Campaigners pledge appeal as high court rules in favour of planning deregulation
Campaigners have failed in a high court legal challenge to overturn the government’s extension of permitted development rights introduced over the summer.
Campaign group Rights Community Action launched a judicial review in August of the new rights, which came in to force in September, allowing developers to extend homes upwards and demolish and rebuild existing commercial properties as houses.
The rights mean developers do not have to get full planning permission to make the changes, with previous permitted development rights seen as behind a slew of poor quality conversions of commercial buildings.
The RCA had claimed the government bypassed proper processes in bringing forward the new rights after it ignored consultation responses and its own expert advice, failed to issue a further previously promised consultation, and failed to carry out necessary environmental and equality impact assessments.
However, Lord Justice Lewis and Justice Holgate ruled that the departure from the promise to consult on the proposals on PD rights to demolish office buildings and erect buildings for residential use was lawful. He accepted the government’s argument that its failure to consult was proportionate in light of the need to stimulate the economy in light of the global pandemic.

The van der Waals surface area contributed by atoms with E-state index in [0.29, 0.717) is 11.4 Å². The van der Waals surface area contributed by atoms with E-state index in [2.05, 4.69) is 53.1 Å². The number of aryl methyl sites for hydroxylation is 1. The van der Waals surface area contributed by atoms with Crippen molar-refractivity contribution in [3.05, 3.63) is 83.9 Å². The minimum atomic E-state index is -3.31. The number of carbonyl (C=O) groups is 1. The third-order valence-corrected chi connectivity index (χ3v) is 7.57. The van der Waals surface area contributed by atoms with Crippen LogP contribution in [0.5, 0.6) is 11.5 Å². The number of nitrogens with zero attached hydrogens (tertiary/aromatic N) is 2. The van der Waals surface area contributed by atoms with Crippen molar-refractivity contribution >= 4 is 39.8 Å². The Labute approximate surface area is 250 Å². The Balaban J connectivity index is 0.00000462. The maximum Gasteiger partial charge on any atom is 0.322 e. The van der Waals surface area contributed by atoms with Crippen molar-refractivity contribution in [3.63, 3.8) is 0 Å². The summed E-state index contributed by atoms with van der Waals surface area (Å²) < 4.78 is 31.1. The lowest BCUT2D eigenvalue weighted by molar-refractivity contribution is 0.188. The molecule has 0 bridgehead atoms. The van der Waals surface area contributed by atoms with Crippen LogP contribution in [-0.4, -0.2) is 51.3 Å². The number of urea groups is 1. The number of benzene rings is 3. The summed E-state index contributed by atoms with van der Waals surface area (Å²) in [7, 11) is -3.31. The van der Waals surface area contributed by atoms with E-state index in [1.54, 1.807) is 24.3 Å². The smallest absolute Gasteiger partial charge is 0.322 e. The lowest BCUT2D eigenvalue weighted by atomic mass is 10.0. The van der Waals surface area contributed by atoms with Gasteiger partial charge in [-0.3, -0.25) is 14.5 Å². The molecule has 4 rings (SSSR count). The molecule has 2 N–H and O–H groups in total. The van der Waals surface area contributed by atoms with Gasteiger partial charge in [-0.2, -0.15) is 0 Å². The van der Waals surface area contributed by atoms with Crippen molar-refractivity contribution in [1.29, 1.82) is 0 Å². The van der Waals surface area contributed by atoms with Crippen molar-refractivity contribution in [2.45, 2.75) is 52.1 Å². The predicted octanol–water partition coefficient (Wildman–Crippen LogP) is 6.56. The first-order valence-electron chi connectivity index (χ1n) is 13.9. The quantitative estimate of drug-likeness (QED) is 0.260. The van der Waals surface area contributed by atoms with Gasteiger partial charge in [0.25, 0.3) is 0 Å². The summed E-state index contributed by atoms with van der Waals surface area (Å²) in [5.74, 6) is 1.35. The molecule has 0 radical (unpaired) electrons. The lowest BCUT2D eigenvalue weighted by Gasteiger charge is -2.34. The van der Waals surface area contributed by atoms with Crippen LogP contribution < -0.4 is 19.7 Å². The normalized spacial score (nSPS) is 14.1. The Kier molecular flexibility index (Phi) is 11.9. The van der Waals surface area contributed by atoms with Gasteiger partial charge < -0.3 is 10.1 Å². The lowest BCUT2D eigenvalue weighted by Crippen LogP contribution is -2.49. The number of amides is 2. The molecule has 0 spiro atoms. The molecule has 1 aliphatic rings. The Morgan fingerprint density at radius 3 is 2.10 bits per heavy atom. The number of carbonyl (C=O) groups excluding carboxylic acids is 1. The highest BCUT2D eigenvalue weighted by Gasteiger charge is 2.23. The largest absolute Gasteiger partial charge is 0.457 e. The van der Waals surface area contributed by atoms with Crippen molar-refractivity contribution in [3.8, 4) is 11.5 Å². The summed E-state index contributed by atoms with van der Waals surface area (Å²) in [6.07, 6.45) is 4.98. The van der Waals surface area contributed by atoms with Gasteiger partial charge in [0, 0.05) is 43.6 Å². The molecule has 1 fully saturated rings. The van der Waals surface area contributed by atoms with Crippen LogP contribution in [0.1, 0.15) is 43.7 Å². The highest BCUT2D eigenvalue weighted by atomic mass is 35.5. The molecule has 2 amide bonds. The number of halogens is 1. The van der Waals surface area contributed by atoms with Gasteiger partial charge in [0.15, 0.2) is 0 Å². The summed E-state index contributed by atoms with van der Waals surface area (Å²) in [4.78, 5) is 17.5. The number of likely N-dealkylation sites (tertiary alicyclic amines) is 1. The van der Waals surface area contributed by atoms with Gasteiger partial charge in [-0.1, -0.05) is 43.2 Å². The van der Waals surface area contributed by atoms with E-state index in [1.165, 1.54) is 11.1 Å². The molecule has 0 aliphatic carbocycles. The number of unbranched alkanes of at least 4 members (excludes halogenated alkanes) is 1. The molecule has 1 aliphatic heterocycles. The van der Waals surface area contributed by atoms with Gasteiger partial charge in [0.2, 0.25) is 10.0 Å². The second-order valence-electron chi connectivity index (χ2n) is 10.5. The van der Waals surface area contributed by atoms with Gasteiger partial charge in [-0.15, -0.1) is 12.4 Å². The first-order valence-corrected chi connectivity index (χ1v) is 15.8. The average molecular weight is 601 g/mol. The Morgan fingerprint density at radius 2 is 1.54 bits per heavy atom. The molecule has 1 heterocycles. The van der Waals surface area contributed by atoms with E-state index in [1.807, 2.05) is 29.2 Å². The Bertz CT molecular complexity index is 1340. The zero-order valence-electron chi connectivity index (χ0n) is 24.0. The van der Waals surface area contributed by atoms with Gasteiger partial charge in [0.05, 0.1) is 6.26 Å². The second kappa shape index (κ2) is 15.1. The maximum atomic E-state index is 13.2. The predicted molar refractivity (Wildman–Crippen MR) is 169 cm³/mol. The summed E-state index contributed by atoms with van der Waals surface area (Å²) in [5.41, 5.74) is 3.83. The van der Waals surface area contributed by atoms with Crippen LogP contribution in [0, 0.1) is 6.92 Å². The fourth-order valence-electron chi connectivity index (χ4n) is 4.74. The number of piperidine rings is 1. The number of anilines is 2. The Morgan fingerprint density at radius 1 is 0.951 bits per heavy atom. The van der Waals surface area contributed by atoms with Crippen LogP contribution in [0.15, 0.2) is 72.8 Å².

He also said the secretary of state had done enough in response to its expert advice warning against the dangers of permitted development and the Building Better, Building Beautiful Commission Report, such that he had not failed to “conscientiously consider” those reports.
RCA has said it will seek to appeal the ruling.
The new permitted development (PD) rights have been described as “disgraceful” by the Riba, given concerns over the quality of new homes approved under the PD process, such as Terminus House in Harlow (pictured, right). In July the expansion earned the government a rare joint rebuke from the professional institutions governing much of construction and development – the Riba, the Royal Town Planning Institute, the Chartered Institute of Building and the Royal Institution of Chartered Surveyors.
Campaigner Naomi Luhde-Thompson, speaking for Rights: Community: Action, said: “The PM wants to tear down the existing planning system, and these reforms have been rushed through with scant regard for consultation and in a period which excluded the input of MPs, using the pandemic as an excuse.
“We believe these changes will have a phenomenally negative impact on the people and environment of towns and cities across England. That is why we are seeking permission to appeal.”
However, Claire Dutch, partner and co-head of planning and environment at law firm Ashurst, said: “The court’s dismissal of the judicial review claim will provide much needed certainty to the property industry. The new use classes have arrived, are currently being used and look like they are here to stay.”